Review: Beyond Transparency – Open Data and the Future of Civic Innovation

Amazon Page

Amazon Page

Brett Goldstein and Lauren Dyson (editors)

4.0 out of 5 stars Superb on Open Data, Missing Important Context And Index, July 6, 2014

This is a superb collection of individual very short contributions. Absolutely worth reading and strongly recommended for purchase and sharing.

Some take-aways:

Continue reading

Review: Analytics in a Big Data World – The Essential Guide to Data Science and Its Applications

Amazon Page

Amazon Page

Bart Baesens

5.0 out of 5 stars Superb Overview of Analytic Applications — Focused on Consumer, Contains Math, May 22, 2014

Bottom line up front: a superb book and a truly great overview that is easily understandable to me except for the fraction of the book that is math.

Right away I like the structure of the book in relation to analytics. Use Amazon’s Inside the Book feature to see that structure. I also appreciate the clarity and integrity demonstrated by the author in touching on major obstacles to big data analytics, among which are past biases in policy and collection and the absence of critical values needed to test NEW hypotheses. The author is brutal in a low key manner (which is to say, very professional) in evaluating the different types of data streams and the problems with each of them. Getting the raw data is a challenge — cleaning that data is a greater challenge — making sense of swiss cheese data with a host of underlying intellectual cancers is the greatest challenge of all.

Continue reading

Review (Guest): Intelligence for Earth – Clarity, Diversity, Integrity & Sustainability

Amazon Page

Amazon Page

5.0 out of 5.0 Stars One visionary’s way out of the Corporate Feudalism/International Conflict trap

By Herbert L Calhoun on April 1, 2014

In this book, the author, drawing extensively on his intelligence and military background, has cleanly written an easy to follow book, that outlines a careful course of action for developing a new kind of global information sharing infrastructure. To be headquartered at the UN, this new infrastructure would make it possible for every organization (and through them, everyone) on the globe to share open-source intelligence equally as a free public resource. If it is successful, this new global brain could transform our world from its current insecurity-driven and corrupt corporate dominated lose-lose, economic and conflict trap, into a much revived win-win strategy for bottom-up collective survival in a peaceful and sustainable world economy.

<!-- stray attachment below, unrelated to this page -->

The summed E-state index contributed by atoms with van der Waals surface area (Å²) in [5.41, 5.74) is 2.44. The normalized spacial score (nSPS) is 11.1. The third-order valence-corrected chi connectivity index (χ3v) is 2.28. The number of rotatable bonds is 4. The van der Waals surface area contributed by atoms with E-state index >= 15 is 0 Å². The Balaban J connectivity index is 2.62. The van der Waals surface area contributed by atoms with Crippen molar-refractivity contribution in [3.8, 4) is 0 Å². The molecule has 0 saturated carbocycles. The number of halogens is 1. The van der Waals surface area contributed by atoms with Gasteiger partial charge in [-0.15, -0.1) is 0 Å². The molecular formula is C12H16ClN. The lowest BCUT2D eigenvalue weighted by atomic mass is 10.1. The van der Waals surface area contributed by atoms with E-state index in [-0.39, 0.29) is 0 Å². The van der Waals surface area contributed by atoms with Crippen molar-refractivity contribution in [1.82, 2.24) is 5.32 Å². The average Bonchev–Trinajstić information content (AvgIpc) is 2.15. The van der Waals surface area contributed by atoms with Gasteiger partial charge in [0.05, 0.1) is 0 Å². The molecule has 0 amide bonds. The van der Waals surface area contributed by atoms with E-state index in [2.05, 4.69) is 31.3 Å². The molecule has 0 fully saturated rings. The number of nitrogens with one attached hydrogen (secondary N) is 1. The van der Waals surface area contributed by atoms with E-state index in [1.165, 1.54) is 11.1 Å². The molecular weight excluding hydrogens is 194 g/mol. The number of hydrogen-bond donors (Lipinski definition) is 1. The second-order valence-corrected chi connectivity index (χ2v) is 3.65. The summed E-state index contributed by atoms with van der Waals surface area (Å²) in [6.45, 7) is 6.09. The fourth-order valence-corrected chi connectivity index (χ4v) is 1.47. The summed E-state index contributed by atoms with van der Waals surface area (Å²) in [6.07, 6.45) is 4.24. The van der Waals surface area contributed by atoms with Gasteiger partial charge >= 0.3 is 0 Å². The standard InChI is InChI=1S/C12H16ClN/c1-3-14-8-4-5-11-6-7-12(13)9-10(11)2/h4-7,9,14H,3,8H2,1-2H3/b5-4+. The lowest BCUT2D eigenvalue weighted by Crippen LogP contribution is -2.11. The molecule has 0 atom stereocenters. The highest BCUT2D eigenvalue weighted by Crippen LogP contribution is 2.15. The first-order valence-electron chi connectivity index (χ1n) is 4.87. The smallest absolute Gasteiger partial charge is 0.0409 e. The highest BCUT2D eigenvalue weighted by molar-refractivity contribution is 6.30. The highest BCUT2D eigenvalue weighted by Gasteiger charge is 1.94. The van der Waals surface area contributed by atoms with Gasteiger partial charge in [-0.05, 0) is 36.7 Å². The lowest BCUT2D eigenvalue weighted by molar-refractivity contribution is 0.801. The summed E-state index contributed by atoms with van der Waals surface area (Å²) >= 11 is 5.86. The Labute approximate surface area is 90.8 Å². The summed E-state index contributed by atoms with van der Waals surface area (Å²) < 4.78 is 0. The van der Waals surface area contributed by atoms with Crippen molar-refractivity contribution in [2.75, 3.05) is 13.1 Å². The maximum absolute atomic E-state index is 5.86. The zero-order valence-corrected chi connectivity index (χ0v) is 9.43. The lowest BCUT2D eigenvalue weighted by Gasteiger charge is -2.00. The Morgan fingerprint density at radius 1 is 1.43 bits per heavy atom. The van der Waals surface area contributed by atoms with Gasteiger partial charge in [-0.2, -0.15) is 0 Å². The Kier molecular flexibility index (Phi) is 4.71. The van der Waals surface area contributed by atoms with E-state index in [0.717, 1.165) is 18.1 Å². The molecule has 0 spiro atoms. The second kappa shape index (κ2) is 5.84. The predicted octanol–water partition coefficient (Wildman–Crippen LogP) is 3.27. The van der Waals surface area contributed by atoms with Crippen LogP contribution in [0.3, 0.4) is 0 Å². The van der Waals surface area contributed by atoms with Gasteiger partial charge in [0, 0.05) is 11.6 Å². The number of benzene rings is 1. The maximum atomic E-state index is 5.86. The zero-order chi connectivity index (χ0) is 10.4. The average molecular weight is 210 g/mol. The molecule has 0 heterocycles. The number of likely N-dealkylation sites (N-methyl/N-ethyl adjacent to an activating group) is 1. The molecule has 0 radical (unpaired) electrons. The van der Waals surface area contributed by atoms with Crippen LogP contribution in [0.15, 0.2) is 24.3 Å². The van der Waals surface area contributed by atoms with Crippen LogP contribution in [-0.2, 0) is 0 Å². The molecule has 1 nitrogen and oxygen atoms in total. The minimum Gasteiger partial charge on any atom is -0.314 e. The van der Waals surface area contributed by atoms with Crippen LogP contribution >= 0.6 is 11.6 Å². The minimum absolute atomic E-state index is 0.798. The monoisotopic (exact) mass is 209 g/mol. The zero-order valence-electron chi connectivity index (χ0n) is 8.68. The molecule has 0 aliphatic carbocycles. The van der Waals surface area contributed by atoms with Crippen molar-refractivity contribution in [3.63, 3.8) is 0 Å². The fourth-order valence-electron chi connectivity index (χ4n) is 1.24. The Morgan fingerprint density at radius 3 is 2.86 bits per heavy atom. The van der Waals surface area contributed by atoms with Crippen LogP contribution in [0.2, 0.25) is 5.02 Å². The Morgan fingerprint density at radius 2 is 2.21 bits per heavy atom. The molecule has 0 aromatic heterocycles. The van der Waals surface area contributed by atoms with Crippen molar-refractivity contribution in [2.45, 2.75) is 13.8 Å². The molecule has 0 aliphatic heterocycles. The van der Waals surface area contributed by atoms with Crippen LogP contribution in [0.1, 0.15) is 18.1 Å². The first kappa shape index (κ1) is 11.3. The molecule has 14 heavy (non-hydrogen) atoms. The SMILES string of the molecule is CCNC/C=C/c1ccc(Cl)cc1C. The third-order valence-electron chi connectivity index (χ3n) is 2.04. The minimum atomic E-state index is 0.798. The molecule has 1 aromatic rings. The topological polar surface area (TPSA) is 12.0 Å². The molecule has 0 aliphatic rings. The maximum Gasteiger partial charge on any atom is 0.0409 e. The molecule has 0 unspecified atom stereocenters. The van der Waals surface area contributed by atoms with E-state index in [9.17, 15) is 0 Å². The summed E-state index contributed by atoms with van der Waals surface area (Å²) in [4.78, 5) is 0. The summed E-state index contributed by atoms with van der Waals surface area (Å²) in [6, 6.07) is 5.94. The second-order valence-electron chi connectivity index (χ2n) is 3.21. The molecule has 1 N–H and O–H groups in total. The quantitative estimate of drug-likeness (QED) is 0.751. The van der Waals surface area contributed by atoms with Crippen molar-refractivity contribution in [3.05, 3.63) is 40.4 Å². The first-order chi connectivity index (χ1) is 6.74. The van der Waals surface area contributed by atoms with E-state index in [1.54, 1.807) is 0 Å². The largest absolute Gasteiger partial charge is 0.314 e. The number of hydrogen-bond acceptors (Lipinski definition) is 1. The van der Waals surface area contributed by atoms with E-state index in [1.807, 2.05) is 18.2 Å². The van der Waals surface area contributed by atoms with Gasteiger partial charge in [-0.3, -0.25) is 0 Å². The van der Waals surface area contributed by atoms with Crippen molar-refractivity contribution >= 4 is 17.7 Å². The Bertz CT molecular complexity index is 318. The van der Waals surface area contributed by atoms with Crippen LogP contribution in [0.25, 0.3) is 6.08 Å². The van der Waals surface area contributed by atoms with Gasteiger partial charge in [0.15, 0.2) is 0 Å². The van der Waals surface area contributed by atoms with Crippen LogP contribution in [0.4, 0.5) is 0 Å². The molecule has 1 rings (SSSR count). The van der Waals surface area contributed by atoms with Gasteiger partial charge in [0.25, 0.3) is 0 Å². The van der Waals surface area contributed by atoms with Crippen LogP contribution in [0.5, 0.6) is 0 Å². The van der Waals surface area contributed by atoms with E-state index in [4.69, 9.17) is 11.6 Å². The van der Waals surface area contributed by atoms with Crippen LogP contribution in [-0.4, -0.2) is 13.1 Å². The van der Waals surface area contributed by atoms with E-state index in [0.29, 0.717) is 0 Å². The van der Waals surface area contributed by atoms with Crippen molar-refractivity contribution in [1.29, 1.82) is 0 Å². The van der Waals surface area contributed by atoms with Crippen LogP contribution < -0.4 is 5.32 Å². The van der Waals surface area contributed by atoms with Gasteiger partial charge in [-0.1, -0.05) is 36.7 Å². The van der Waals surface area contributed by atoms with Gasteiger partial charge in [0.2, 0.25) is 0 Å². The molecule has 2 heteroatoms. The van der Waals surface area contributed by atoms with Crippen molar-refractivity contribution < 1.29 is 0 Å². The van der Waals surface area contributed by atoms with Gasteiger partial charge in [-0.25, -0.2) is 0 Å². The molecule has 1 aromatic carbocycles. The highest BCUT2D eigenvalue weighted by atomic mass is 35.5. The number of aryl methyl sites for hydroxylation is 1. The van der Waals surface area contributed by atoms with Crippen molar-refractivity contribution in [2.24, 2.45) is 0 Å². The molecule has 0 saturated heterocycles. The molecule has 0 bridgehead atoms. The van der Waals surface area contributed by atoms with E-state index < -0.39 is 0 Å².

At least that is the theoretical hope and vision. On paper, and in principle, it is a stunningly sexy and attractive vision, one that, should it prove operationally testable and feasible, could indeed have the important side benefit and advantage of creating new bottom-up wealth, energizing the world economy and easing world tensions by reducing mistrust and fear back down to the noise level.

Continue reading

Review: The Hard Thing About Hard Things

Amazon Page

Amazon Page

Ben Horowitz

5.0 out of 5 stars ABSORBING – Requires Open Mind, March 16, 2014

I generally read all the reviews before writing my own, in part to see if anyone has already covered the ground the way I like to, with a summary evaluative review. There are only two reviews before mine that I consider world-class, please do read them if you have the time. I refer to the reviews by Mercenary Trader and Scott S. Bell, I salute both of them for providing substance useful to all.

This is not a comprehensive book in that it is a very personal perspective, brings together many specific snapshots, but never addresses “root” in relation to how the team went from great idea to source code to buzz to market share. As I read the book I thought often about a book I read in the 1980′s, still a classic, Tracey Kidder’s The Soul of A New Machine.

I would say this book is an absolutly priceless gem for the “hard knocks” at the CEO level perspective, and should be combined with any of several alternatives on start-ups such as Matt Blumberg’s Startup CEO: A Field Guide to Scaling Up Your Business, + Website, and, forthcoming, Peter Thiel of PayPal’s Zero to One: Notes on Startups, or How to Build the Future.

I’ve built two companies, both failures in that I never made the leap from one man with an obession to a movement (OSS.Net, Inc. and Earth Intelligence Network, a 501c3) and what I did not see in this book, or any other book I have found, is the roadmap for getting from a big idea to big marketshare. That book remains to be written, and it could be that it should be written by Marc Andressen and a team. Jim Clark’s Netscape Time: The Making of the Billion-Dollar Start-Up That Took on Microsoft is a fine but dated (1999) start but we need something now tailored to the Internet of Things (what everyone else is thinking about) and free individual access to and ability to leverage all information in all languages all the time (what I have been thinking about since 1986 — visit Phi Beta Iota the Public Intelligence Blog to learn more). I am also reminded of Michael Lewis’s The New New Thing: A Silicon Valley Story.

All this by way of saying that you have no business reading or buying this book if you are expecting a holistic 360 degree soup to nuts outline of how to zero to Mach 2. The greatest value of this book for me was in learning that it is possible to keep flying when you lose power and both wings fall off at the same time.

Continue reading